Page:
My name is Kayla, and I have a problem: like many new moms, I. Google. Everything. Every bump, sneeze, every weird thing they do, every not-so-weird thing they do – I google it all. And I realized recently that all my Google searches may be doing us more harm than good. So I’ve decided to give it a rest, and here’s why.
1. Anxiety Overload
I have anxiety. This isn’t new; I’ve always been excellent at worrying about every little thing that could potentially go wrong and I’ve got a knack for jumping to the worst case scenario every time. Becoming a mother only made my anxiety worse. Now, I had two tiny little humans whose lives depended on me. And as a new mother, I don’t know what’s normal and what’s not. That’s where Google searching comes in. But anyone who’s ever googled their symptoms knows that there’s no better place to find the worst case scenario than Google. When the boys broke out in baby acne all over their faces, I searched “bumps on baby’s face.” There I found all of the things that it could be. Baby acne, eczema, erythema toxicum, folliculitis, heat rash, chicken pox, measles. Can you see how that wasn’t reassuring at all, especially for a professional worrywart like myself?
2. Conflicting Advice
Is there anything more frustrating than when every website says something different? I recently searched for what time a five-month-old baby should go to sleep at night. According to the first page of search results, I should put the babies to bed at 7 PM, 8 PM, 9 PM, or 10 PM. Every website said something different. Which one do I listen to? The most popular one? The one that reads the most sterile and medical? The one that sounds most homey and mommycentric? Or the one that sounds most like what I want to hear?
3. The BabyCenter Black Hole
Eventually, I called the pediatrician’s office about the bumps, and they told me “It sounds like acne, put some Aquaphor on it and keep it clean.” So my next step was googling “Aquaphor on baby acne.” What I found was an old BabyCenter post where someone said Aquaphor cured her baby’s acne in one day and another said Aquaphor made her baby’s acne ten times worse. That’s what I call the “BabyCenter Black Hole.” This is when I google something about my baby and instead of getting responses from any remotely reputable sources, the only results I get are old discussion threads on the BabyCenter message boards.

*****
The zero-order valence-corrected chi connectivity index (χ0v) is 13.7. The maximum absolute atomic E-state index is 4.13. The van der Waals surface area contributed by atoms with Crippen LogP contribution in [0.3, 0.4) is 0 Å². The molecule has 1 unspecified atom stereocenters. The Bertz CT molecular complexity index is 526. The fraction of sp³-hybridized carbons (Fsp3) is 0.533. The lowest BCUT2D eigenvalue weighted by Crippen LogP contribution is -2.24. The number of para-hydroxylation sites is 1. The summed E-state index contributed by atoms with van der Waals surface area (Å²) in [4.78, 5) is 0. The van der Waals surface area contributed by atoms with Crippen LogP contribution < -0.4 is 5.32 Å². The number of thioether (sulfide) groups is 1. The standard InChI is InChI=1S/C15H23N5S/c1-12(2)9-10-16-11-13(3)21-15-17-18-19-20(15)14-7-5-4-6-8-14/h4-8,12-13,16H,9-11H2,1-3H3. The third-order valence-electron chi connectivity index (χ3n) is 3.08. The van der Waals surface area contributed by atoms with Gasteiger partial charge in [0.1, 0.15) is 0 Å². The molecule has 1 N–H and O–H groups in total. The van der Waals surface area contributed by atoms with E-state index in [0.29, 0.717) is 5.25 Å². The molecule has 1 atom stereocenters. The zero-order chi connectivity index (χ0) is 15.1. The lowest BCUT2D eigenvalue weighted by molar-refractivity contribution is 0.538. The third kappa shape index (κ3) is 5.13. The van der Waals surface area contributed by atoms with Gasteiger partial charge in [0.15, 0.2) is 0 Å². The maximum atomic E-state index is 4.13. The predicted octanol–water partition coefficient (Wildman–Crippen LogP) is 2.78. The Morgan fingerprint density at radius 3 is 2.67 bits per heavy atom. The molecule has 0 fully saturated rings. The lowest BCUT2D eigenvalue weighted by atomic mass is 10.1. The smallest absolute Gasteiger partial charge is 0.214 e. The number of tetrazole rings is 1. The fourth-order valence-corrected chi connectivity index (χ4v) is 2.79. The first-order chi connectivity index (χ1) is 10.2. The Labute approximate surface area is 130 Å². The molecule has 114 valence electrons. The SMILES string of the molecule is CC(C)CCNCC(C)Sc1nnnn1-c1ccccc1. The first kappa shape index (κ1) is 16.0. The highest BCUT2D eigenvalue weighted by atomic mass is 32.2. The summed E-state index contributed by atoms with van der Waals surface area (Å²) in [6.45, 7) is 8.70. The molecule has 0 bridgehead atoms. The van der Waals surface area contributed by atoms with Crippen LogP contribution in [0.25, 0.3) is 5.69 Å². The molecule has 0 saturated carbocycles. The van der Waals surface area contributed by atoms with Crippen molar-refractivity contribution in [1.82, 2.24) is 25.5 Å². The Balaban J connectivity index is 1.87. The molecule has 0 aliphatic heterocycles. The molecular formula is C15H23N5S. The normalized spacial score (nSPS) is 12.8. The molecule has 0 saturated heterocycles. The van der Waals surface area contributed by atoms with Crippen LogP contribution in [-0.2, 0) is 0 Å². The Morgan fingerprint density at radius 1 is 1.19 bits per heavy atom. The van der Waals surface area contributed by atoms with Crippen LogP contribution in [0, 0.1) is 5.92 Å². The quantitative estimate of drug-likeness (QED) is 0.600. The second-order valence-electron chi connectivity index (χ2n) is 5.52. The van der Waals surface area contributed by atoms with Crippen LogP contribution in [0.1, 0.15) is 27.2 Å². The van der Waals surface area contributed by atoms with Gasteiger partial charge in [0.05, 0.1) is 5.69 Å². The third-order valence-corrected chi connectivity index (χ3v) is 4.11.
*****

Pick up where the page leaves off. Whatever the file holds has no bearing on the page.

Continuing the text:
I make a policy now not to click on BabyCenter links, but before I knew better, I would always go to them looking for answers and leave annoyed and disappointed. Woman A asks for advice about her baby. Woman B tells her what to do. Woman C enters and discusses how Woman B is utterly wrong and woefully misguided and how that didn’t work for her baby at all. Back and forth, on and on, each thread is chock full of arguing and conflicting advice and would leave me more confused than ever. But so often, BabyCenter boards are the only results to my searches – another reason to leave the googling alone. (By the way, neither woman was helpful. The Aquaphor didn’t help or hurt, it just made them look greasy.)
4. Unrealistic Expectations
As preemies, the twins aren’t always “on target” with where a full-term baby their age would be. This is to be expected, and their pediatrician reminds me of that every time we see her, but still, I watch their development like a hawk. Part of it comes from being a special education teacher. Even at their age, I’m constantly watching out for developmental delays. This leads to my most unproductive Google searches. “When should my baby sit up?” “When should my baby roll over?” “When should my baby sleep through the night?” The truth is, every child is different. Even my twins are different from each other. Alexander developed more in the womb, which makes him bigger and developmentally slightly ahead of Nathan. Trying to figure out when my baby “should” do something only leads to me worrying more about if my babies are “normal” versus just leaving them to develop at their own pace and celebrating each new milestone as it comes.
5. Going with My Gut
My babies are mine – period. And as a first time mom, I totally get using the Internet to guide my decision-making, but at the end of the day, some things I don’t need a website to tell me. I don’t need to Google “when to put my baby in his crib” when I know I don’t feel ready for my baby to leave my bedside yet. I don’t need to Google “when to increase my baby’s feedings” if I can tell by my baby’s behavior that he’s still hungry. Some things are natural, and I trust my instincts over all else. I don’t need to second-guess myself by constantly looking up what I should be doing with my kids – I just need to believe that as a mom, I know what my baby needs.
Of course, the occasional Google search will still be necessary, but I’m tired of my browser history being nothing but questioning and worrying. Ultimately, I go with advice from my pediatrician and what feels right for my family – because nobody knows my babies like I do.